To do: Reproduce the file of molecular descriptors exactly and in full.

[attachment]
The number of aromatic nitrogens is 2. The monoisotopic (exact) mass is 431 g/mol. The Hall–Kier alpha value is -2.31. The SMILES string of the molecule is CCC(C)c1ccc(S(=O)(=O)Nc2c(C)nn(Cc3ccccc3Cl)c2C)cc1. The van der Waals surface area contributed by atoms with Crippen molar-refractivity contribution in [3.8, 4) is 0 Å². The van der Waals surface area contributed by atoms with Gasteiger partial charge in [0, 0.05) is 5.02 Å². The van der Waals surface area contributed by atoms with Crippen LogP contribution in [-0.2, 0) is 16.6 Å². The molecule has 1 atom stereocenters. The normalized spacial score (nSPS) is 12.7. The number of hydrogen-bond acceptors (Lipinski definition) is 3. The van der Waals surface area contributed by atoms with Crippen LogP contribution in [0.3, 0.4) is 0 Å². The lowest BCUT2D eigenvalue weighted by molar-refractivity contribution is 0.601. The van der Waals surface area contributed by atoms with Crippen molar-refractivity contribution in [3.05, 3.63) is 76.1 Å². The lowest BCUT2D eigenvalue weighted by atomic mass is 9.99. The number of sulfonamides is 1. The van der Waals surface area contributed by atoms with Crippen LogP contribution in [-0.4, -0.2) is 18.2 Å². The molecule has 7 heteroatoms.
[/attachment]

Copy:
The number of aromatic nitrogens is 2. The monoisotopic (exact) mass is 431 g/mol. The Hall–Kier alpha value is -2.31. The SMILES string of the molecule is CCC(C)c1ccc(S(=O)(=O)Nc2c(C)nn(Cc3ccccc3Cl)c2C)cc1. The van der Waals surface area contributed by atoms with Crippen molar-refractivity contribution in [3.8, 4) is 0 Å². The van der Waals surface area contributed by atoms with Gasteiger partial charge in [0, 0.05) is 5.02 Å². The van der Waals surface area contributed by atoms with Crippen LogP contribution in [-0.2, 0) is 16.6 Å². The molecule has 1 atom stereocenters. The normalized spacial score (nSPS) is 12.7. The number of hydrogen-bond acceptors (Lipinski definition) is 3. The van der Waals surface area contributed by atoms with Crippen LogP contribution in [0.3, 0.4) is 0 Å². The lowest BCUT2D eigenvalue weighted by molar-refractivity contribution is 0.601. The van der Waals surface area contributed by atoms with Crippen molar-refractivity contribution in [3.05, 3.63) is 76.1 Å². The lowest BCUT2D eigenvalue weighted by atomic mass is 9.99. The number of sulfonamides is 1. The van der Waals surface area contributed by atoms with Crippen LogP contribution in [-0.4, -0.2) is 18.2 Å². The molecule has 7 heteroatoms.